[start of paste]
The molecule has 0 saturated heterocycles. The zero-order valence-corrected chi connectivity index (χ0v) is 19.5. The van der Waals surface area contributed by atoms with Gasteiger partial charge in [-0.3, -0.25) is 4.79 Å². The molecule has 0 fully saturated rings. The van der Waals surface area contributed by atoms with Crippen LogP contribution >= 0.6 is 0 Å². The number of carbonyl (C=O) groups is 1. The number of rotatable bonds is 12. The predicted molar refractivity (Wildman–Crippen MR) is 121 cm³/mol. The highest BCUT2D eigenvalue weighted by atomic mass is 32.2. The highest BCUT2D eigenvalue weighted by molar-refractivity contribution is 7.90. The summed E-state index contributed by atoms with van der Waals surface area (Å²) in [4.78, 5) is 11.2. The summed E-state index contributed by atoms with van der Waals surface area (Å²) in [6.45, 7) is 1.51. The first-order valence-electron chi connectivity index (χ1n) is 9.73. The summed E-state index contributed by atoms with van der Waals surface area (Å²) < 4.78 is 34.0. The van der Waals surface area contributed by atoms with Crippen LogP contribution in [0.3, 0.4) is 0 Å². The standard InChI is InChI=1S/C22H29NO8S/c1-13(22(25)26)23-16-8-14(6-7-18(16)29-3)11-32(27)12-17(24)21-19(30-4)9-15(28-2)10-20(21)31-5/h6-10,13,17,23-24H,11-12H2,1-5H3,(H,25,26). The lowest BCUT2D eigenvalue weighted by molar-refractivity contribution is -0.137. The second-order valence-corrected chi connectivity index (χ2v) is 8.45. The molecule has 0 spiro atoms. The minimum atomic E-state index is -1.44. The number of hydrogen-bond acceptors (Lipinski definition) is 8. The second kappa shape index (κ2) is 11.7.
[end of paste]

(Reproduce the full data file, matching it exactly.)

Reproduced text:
The molecule has 0 saturated heterocycles. The zero-order valence-corrected chi connectivity index (χ0v) is 19.5. The van der Waals surface area contributed by atoms with Gasteiger partial charge in [-0.3, -0.25) is 4.79 Å². The molecule has 0 fully saturated rings. The van der Waals surface area contributed by atoms with Crippen LogP contribution >= 0.6 is 0 Å². The number of carbonyl (C=O) groups is 1. The number of rotatable bonds is 12. The predicted molar refractivity (Wildman–Crippen MR) is 121 cm³/mol. The highest BCUT2D eigenvalue weighted by atomic mass is 32.2. The highest BCUT2D eigenvalue weighted by molar-refractivity contribution is 7.90. The summed E-state index contributed by atoms with van der Waals surface area (Å²) in [4.78, 5) is 11.2. The summed E-state index contributed by atoms with van der Waals surface area (Å²) in [6.45, 7) is 1.51. The first-order valence-electron chi connectivity index (χ1n) is 9.73. The summed E-state index contributed by atoms with van der Waals surface area (Å²) < 4.78 is 34.0. The van der Waals surface area contributed by atoms with Crippen LogP contribution in [0.3, 0.4) is 0 Å². The standard InChI is InChI=1S/C22H29NO8S/c1-13(22(25)26)23-16-8-14(6-7-18(16)29-3)11-32(27)12-17(24)21-19(30-4)9-15(28-2)10-20(21)31-5/h6-10,13,17,23-24H,11-12H2,1-5H3,(H,25,26). The lowest BCUT2D eigenvalue weighted by molar-refractivity contribution is -0.137. The second-order valence-corrected chi connectivity index (χ2v) is 8.45. The molecule has 0 spiro atoms. The minimum atomic E-state index is -1.44. The number of hydrogen-bond acceptors (Lipinski definition) is 8. The second kappa shape index (κ2) is 11.7.